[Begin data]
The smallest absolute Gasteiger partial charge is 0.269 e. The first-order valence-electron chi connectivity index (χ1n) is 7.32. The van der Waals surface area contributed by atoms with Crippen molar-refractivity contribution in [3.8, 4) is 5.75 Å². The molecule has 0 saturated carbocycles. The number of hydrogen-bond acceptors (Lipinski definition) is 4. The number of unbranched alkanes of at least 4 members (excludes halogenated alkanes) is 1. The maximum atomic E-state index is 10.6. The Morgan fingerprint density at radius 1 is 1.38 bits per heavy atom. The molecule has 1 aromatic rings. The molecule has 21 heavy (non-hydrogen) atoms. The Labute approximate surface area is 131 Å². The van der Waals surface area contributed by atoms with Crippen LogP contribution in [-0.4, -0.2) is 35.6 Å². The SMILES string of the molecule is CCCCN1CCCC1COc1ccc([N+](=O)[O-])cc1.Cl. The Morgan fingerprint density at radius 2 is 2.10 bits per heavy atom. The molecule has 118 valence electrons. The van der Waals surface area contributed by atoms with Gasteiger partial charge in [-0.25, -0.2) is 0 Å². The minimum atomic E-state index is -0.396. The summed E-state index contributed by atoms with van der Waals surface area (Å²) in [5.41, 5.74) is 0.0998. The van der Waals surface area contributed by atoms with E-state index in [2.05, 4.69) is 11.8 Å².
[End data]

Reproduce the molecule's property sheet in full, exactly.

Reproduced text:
The smallest absolute Gasteiger partial charge is 0.269 e. The first-order valence-electron chi connectivity index (χ1n) is 7.32. The van der Waals surface area contributed by atoms with Crippen molar-refractivity contribution in [3.8, 4) is 5.75 Å². The molecule has 0 saturated carbocycles. The number of hydrogen-bond acceptors (Lipinski definition) is 4. The number of unbranched alkanes of at least 4 members (excludes halogenated alkanes) is 1. The maximum atomic E-state index is 10.6. The Morgan fingerprint density at radius 1 is 1.38 bits per heavy atom. The molecule has 1 aromatic rings. The molecule has 21 heavy (non-hydrogen) atoms. The Labute approximate surface area is 131 Å². The van der Waals surface area contributed by atoms with Crippen LogP contribution in [-0.4, -0.2) is 35.6 Å². The SMILES string of the molecule is CCCCN1CCCC1COc1ccc([N+](=O)[O-])cc1.Cl. The Morgan fingerprint density at radius 2 is 2.10 bits per heavy atom. The molecule has 118 valence electrons. The van der Waals surface area contributed by atoms with Gasteiger partial charge in [-0.25, -0.2) is 0 Å². The minimum atomic E-state index is -0.396. The summed E-state index contributed by atoms with van der Waals surface area (Å²) in [5.41, 5.74) is 0.0998. The van der Waals surface area contributed by atoms with E-state index in [2.05, 4.69) is 11.8 Å².